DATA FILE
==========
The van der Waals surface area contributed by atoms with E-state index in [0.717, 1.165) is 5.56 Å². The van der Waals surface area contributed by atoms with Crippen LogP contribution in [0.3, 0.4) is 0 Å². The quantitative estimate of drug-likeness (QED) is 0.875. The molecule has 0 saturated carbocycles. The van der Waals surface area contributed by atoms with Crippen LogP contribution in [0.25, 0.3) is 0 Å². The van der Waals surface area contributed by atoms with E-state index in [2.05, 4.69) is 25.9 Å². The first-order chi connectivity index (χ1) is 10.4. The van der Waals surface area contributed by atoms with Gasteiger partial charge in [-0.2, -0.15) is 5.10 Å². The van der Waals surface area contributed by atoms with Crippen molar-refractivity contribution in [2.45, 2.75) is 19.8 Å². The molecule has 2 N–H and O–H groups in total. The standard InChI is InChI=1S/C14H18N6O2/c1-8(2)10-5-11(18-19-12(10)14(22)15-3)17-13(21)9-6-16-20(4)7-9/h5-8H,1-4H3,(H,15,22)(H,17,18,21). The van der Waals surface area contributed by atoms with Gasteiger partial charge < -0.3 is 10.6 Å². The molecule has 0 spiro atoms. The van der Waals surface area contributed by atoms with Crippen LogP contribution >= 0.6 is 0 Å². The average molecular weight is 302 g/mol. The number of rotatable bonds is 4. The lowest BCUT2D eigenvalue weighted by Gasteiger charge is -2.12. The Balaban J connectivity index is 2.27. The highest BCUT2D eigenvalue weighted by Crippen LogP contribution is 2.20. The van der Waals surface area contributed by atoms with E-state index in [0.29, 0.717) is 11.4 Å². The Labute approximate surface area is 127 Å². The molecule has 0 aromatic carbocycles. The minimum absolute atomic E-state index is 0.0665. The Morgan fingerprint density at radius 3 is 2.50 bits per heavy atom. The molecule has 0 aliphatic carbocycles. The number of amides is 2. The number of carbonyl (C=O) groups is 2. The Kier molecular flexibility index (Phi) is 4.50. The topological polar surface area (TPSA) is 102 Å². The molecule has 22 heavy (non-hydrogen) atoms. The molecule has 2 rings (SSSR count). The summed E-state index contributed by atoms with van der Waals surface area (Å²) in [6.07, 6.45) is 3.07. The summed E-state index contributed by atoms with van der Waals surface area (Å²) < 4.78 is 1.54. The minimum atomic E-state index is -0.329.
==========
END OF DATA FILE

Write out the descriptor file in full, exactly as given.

The van der Waals surface area contributed by atoms with E-state index in [0.717, 1.165) is 5.56 Å². The van der Waals surface area contributed by atoms with Crippen LogP contribution in [0.3, 0.4) is 0 Å². The quantitative estimate of drug-likeness (QED) is 0.875. The molecule has 0 saturated carbocycles. The van der Waals surface area contributed by atoms with Crippen LogP contribution in [0.25, 0.3) is 0 Å². The van der Waals surface area contributed by atoms with E-state index in [2.05, 4.69) is 25.9 Å². The first-order chi connectivity index (χ1) is 10.4. The van der Waals surface area contributed by atoms with Gasteiger partial charge in [-0.2, -0.15) is 5.10 Å². The van der Waals surface area contributed by atoms with Crippen molar-refractivity contribution in [2.45, 2.75) is 19.8 Å². The molecule has 2 N–H and O–H groups in total. The standard InChI is InChI=1S/C14H18N6O2/c1-8(2)10-5-11(18-19-12(10)14(22)15-3)17-13(21)9-6-16-20(4)7-9/h5-8H,1-4H3,(H,15,22)(H,17,18,21). The van der Waals surface area contributed by atoms with Gasteiger partial charge < -0.3 is 10.6 Å². The molecule has 0 spiro atoms. The van der Waals surface area contributed by atoms with Crippen LogP contribution >= 0.6 is 0 Å². The average molecular weight is 302 g/mol. The number of rotatable bonds is 4. The lowest BCUT2D eigenvalue weighted by Gasteiger charge is -2.12. The Balaban J connectivity index is 2.27. The highest BCUT2D eigenvalue weighted by Crippen LogP contribution is 2.20. The van der Waals surface area contributed by atoms with E-state index in [0.29, 0.717) is 11.4 Å². The Labute approximate surface area is 127 Å². The molecule has 0 aromatic carbocycles. The minimum absolute atomic E-state index is 0.0665. The Morgan fingerprint density at radius 3 is 2.50 bits per heavy atom. The molecule has 0 aliphatic carbocycles. The number of amides is 2. The number of carbonyl (C=O) groups is 2. The Kier molecular flexibility index (Phi) is 4.50. The topological polar surface area (TPSA) is 102 Å². The molecule has 22 heavy (non-hydrogen) atoms. The molecule has 2 rings (SSSR count). The summed E-state index contributed by atoms with van der Waals surface area (Å²) in [6.07, 6.45) is 3.07. The summed E-state index contributed by atoms with van der Waals surface area (Å²) < 4.78 is 1.54. The minimum atomic E-state index is -0.329.